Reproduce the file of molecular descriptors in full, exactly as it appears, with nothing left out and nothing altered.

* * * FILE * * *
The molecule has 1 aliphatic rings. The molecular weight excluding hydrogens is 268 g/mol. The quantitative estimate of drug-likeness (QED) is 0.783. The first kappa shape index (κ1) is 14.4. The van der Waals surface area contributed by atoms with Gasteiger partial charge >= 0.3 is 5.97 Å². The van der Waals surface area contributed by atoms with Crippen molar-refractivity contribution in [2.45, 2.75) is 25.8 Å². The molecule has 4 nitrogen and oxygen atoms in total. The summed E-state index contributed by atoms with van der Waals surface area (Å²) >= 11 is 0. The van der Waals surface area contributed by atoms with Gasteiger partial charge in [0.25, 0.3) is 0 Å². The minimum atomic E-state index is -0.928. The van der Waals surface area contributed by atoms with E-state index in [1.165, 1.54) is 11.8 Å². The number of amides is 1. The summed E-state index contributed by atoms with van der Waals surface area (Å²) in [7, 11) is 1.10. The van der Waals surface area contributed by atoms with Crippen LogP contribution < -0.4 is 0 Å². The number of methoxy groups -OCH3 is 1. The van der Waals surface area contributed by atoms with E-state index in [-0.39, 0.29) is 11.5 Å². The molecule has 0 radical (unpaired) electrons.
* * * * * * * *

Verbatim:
The molecule has 1 aliphatic rings. The molecular weight excluding hydrogens is 268 g/mol. The quantitative estimate of drug-likeness (QED) is 0.783. The first kappa shape index (κ1) is 14.4. The van der Waals surface area contributed by atoms with Gasteiger partial charge >= 0.3 is 5.97 Å². The van der Waals surface area contributed by atoms with Crippen molar-refractivity contribution in [2.45, 2.75) is 25.8 Å². The molecule has 4 nitrogen and oxygen atoms in total. The summed E-state index contributed by atoms with van der Waals surface area (Å²) >= 11 is 0. The van der Waals surface area contributed by atoms with Gasteiger partial charge in [0.25, 0.3) is 0 Å². The minimum atomic E-state index is -0.928. The van der Waals surface area contributed by atoms with E-state index in [1.165, 1.54) is 11.8 Å². The number of amides is 1. The summed E-state index contributed by atoms with van der Waals surface area (Å²) in [7, 11) is 1.10. The van der Waals surface area contributed by atoms with Crippen LogP contribution < -0.4 is 0 Å². The number of methoxy groups -OCH3 is 1. The van der Waals surface area contributed by atoms with E-state index in [-0.39, 0.29) is 11.5 Å². The molecule has 0 radical (unpaired) electrons.